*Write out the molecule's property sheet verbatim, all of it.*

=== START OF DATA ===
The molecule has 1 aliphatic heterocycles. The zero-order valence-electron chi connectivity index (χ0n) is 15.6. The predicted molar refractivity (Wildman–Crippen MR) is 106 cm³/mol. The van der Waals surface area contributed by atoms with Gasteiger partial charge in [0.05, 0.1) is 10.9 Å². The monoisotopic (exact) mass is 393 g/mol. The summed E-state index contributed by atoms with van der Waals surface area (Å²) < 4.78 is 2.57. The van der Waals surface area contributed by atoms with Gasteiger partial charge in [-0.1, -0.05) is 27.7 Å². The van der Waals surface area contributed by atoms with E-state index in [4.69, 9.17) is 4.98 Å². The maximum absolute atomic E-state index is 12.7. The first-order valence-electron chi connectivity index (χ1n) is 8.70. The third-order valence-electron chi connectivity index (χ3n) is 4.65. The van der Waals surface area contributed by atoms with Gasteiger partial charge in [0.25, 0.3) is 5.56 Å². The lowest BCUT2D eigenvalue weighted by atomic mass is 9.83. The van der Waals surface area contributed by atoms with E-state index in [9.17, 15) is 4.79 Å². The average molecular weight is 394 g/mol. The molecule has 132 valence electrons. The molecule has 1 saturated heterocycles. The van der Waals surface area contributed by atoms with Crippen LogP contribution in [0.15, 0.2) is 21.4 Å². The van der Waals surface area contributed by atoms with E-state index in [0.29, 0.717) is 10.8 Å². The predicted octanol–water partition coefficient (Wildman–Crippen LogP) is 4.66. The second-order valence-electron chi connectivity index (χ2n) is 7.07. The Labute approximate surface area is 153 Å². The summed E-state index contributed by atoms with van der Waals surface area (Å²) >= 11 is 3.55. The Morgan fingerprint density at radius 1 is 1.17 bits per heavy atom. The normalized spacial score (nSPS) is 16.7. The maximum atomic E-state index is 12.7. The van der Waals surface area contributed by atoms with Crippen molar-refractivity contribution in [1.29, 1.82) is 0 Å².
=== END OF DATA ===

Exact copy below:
The molecule has 1 aliphatic heterocycles. The zero-order valence-electron chi connectivity index (χ0n) is 15.6. The predicted molar refractivity (Wildman–Crippen MR) is 106 cm³/mol. The van der Waals surface area contributed by atoms with Gasteiger partial charge in [0.05, 0.1) is 10.9 Å². The monoisotopic (exact) mass is 393 g/mol. The summed E-state index contributed by atoms with van der Waals surface area (Å²) < 4.78 is 2.57. The van der Waals surface area contributed by atoms with Gasteiger partial charge in [-0.1, -0.05) is 27.7 Å². The van der Waals surface area contributed by atoms with E-state index in [4.69, 9.17) is 4.98 Å². The maximum absolute atomic E-state index is 12.7. The first-order valence-electron chi connectivity index (χ1n) is 8.70. The third-order valence-electron chi connectivity index (χ3n) is 4.65. The van der Waals surface area contributed by atoms with Gasteiger partial charge in [0.25, 0.3) is 5.56 Å². The lowest BCUT2D eigenvalue weighted by atomic mass is 9.83. The van der Waals surface area contributed by atoms with E-state index in [9.17, 15) is 4.79 Å². The average molecular weight is 394 g/mol. The molecule has 132 valence electrons. The molecule has 1 saturated heterocycles. The van der Waals surface area contributed by atoms with Crippen LogP contribution in [0.15, 0.2) is 21.4 Å². The van der Waals surface area contributed by atoms with E-state index in [0.29, 0.717) is 10.8 Å². The predicted octanol–water partition coefficient (Wildman–Crippen LogP) is 4.66. The second-order valence-electron chi connectivity index (χ2n) is 7.07. The Labute approximate surface area is 153 Å². The summed E-state index contributed by atoms with van der Waals surface area (Å²) >= 11 is 3.55. The Morgan fingerprint density at radius 1 is 1.17 bits per heavy atom. The normalized spacial score (nSPS) is 16.7. The maximum atomic E-state index is 12.7. The van der Waals surface area contributed by atoms with Crippen molar-refractivity contribution in [1.29, 1.82) is 0 Å².